Investigators and rescue workers sift through the debris of Continental Connection Flight 3407 in 2009.

Story highlights

E-mails show airline deemed pilot not ready to upgrade, attorneys say

The airline says the pilot passed proficiency tests and completed training

He was piloting a plane that crashed near Buffalo in 2009, killing 50 people

CNN  — 

The pilot of a plane that crashed near Buffalo, New York, in 2009, killing 50 people, was in the cockpit despite earlier concerns by airline officials regarding his ability to fly that type of plane, according to e-mails released by attorneys representing crash victims’ families in lawsuits.

Continental Connection Flight 3407, operated by Colgan Air, crashed February 12, 2009, in Clarence Center, New York, about five miles short of its destination, the Buffalo-Niagara International Airport.

The National Transportation Safety Board blamed pilot error for the crash nearly a year later, saying that the pilot, Capt. Marvin Renslow, pulled on the Bombardier Dash 8-Q400’s control column when he should have pushed.

E-mails obtained by CNN Sunday from attorneys representing victims’ families, meanwhile, show Colgan Air in August 2008 decided not to include Renslow among those upgrading to fly the Q400. Renslow “had a problem upgrading,” chief pilot Bill Honan wrote in the e-mails.

“Anyone that does not meet the (minimum requirements) and had problems in training before is not ready to tackle the Q,” Harry Mitchel, Colgan’s vice-president of operations, responded.

Pinnacle Airlines, Colgan Air’s parent company, said in a statement Sunday that at the time Renslow requested to transition from the smaller Saab 340 aircraft to the Q400 in August 2008, he had passed three checking tests, known as “checking events.”

“However, Colgan’s chief pilot required that Captain Renslow successfully pass another proficiency check before being allowed to begin transition training,” said Pinnacle spokesman Joe Williams. “On September 26, 2008, Captain Renslow successfully completed a proficiency line check flight and was subsequently entered in the October 2008 Q400 transition class.”

He successfully completed the training program and transition operating experience in the Q400, Williams said.

Colgan did not include the information regarding the e-mails as part of Renslow’s employment file, according to an accompanying letter from Hugh Russ, who represents victims’ families, adding the documents are “central to the issues in this case.”

In their lawsuits, the victims’ families claim include that Colgan, Pinnacle and Continental failed to provide trained and capable pilots and also failed to ensure the pilots were rested and able to perform their duties.

After its investigation of the crash, the NTSB said neither Renslow nor the first officer, Rebecca Shaw, realized the plane was slowing down too quickly, and did not react properly when the “stick shaker” – a vibrating column which indicates the plane is entering a stall – activated, the NTSB said.

Renslow, according to the board, reacted “consistent with startle and confusion” and pulled on the column, exacerbating the situation and dooming the aircraft.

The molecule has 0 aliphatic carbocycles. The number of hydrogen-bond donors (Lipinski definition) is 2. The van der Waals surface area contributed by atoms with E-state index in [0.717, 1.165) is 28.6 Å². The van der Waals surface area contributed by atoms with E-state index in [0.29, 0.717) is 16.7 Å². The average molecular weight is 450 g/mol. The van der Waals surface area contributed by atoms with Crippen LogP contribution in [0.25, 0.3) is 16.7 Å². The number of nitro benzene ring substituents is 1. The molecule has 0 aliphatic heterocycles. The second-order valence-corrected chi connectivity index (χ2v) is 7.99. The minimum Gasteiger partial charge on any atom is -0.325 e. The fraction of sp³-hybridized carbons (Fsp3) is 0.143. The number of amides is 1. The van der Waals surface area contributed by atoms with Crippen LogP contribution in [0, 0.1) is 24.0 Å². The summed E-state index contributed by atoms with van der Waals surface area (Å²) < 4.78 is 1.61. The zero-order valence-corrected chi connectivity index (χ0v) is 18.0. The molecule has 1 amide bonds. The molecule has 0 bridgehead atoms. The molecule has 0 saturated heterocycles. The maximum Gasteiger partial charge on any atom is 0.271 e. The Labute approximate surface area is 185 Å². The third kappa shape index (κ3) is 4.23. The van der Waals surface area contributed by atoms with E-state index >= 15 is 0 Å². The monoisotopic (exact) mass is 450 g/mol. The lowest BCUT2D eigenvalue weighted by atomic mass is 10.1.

The board agreed that both Renslow and Shaw were fatigued, but disagreed about whether that fatigue contributed to the crash, eventually voting 2-1 not to include it as a contributing factor.

NTSB Chairman Deborah Hersman said last year it it was “disturbing to hear of the numerous times” Renslow failed proficiency tests. After the crash, it was revealed that Renslow had failed three pilot tests, known as “check-rides,” before joining Colgan Air, but had disclosed only one on job applications. He failed two more while at Colgan Air, officials said.

In August 2009, Philip Trenary, president and CEO of Pinnacle Airlines, the parent company of Colgan Air, testified at a Senate hearing that while “a failure on a check-ride is not necessarily a reason for someone not to fly, it depends on what kind of failure it is.”

“The failures that we were unable to see were the basic fundamental failures that you would not want to have,” Trenary said.

“Let me stress one thing: Capt. Renslow was a fine man by all accounts,” he said. “But “had we known what we know now, no, he would not have been in that (pilot’s) seat.”

Allegations that Colgan withheld the information from the NTSB “or anyone else, is completely false,” Williams said. “Colgan voluntarily informed the NTSB that it required Captain Renslow to successfully complete a proficiency check prior to being allowed to begin transition training for the Q400.”

The e-mails were provided to plaintiffs in the lawsuits three months ago, Williams said.

The documents were classified as confidential, and Colgan agreed to a plaintiffs’ request to reconsider “because we remain confident in our full compliance with Federal Aviation Administration regulations governing our training processes, then and now,” Williams said.

“This was the first time in the litigation that (plaintiffs) requested a ‘confidential’ document be de-designated,” he said., “However, we have serious concerns that plaintiffs may attempt to continue to attempt to try this case in the media, which could impact Colgan’s ability to receive a fair trial in Buffalo.”

At the time of the crash, Renslow had 3,379 hours of flight experience, 172 hours in the Bombardier Dash 8-Q400. Williams noted he was Airline Transport Pilot rated – “the highest level of certification available” – and was in accordance with all FAA regulations. He had more than 100 hours as pilot-in-command of a Q400, the statement said.

The NTSB issued more than 20 recommendations after the crash.

– CNN’s Jesse Solomon, Chris Friedman and Mike Ahlers contributed to this report.